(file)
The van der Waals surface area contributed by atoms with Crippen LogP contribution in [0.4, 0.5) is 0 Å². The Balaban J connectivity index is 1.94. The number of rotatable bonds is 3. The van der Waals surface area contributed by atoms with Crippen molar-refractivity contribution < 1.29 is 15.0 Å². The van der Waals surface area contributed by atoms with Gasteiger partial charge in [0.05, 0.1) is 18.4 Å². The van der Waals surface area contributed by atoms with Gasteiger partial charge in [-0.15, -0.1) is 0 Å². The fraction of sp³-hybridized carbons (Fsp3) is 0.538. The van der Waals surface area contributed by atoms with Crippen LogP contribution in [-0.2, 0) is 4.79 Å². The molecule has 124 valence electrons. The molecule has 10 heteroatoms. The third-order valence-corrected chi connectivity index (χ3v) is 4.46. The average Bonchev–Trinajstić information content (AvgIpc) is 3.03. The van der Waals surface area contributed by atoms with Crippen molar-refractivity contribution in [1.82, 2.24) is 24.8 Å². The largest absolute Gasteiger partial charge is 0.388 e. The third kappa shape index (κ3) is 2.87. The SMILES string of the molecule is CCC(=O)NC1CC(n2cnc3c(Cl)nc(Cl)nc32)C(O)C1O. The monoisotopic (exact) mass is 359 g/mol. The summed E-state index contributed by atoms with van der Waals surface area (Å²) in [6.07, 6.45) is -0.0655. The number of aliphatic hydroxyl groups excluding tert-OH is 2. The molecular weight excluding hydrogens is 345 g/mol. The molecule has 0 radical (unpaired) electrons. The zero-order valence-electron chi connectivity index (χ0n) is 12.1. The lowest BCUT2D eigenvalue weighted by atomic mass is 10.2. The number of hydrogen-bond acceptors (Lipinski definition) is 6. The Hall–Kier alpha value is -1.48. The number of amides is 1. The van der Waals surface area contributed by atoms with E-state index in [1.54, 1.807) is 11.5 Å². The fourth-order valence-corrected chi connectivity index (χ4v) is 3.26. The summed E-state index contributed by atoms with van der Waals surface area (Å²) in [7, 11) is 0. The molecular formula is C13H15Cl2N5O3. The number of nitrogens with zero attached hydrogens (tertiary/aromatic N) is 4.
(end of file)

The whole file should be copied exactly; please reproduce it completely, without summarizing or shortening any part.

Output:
The van der Waals surface area contributed by atoms with Crippen LogP contribution in [0.4, 0.5) is 0 Å². The Balaban J connectivity index is 1.94. The number of rotatable bonds is 3. The van der Waals surface area contributed by atoms with Crippen molar-refractivity contribution < 1.29 is 15.0 Å². The van der Waals surface area contributed by atoms with Gasteiger partial charge in [0.05, 0.1) is 18.4 Å². The van der Waals surface area contributed by atoms with Gasteiger partial charge in [-0.15, -0.1) is 0 Å². The fraction of sp³-hybridized carbons (Fsp3) is 0.538. The van der Waals surface area contributed by atoms with Crippen LogP contribution in [-0.2, 0) is 4.79 Å². The molecule has 124 valence electrons. The molecule has 10 heteroatoms. The third-order valence-corrected chi connectivity index (χ3v) is 4.46. The average Bonchev–Trinajstić information content (AvgIpc) is 3.03. The van der Waals surface area contributed by atoms with Crippen molar-refractivity contribution in [1.82, 2.24) is 24.8 Å². The largest absolute Gasteiger partial charge is 0.388 e. The third kappa shape index (κ3) is 2.87. The SMILES string of the molecule is CCC(=O)NC1CC(n2cnc3c(Cl)nc(Cl)nc32)C(O)C1O. The monoisotopic (exact) mass is 359 g/mol. The summed E-state index contributed by atoms with van der Waals surface area (Å²) in [6.07, 6.45) is -0.0655. The number of aliphatic hydroxyl groups excluding tert-OH is 2. The molecular weight excluding hydrogens is 345 g/mol. The molecule has 0 radical (unpaired) electrons. The zero-order valence-electron chi connectivity index (χ0n) is 12.1. The lowest BCUT2D eigenvalue weighted by atomic mass is 10.2. The number of hydrogen-bond acceptors (Lipinski definition) is 6. The Hall–Kier alpha value is -1.48. The number of amides is 1. The van der Waals surface area contributed by atoms with E-state index in [1.54, 1.807) is 11.5 Å². The fourth-order valence-corrected chi connectivity index (χ4v) is 3.26. The summed E-state index contributed by atoms with van der Waals surface area (Å²) in [7, 11) is 0. The molecular formula is C13H15Cl2N5O3. The number of nitrogens with zero attached hydrogens (tertiary/aromatic N) is 4.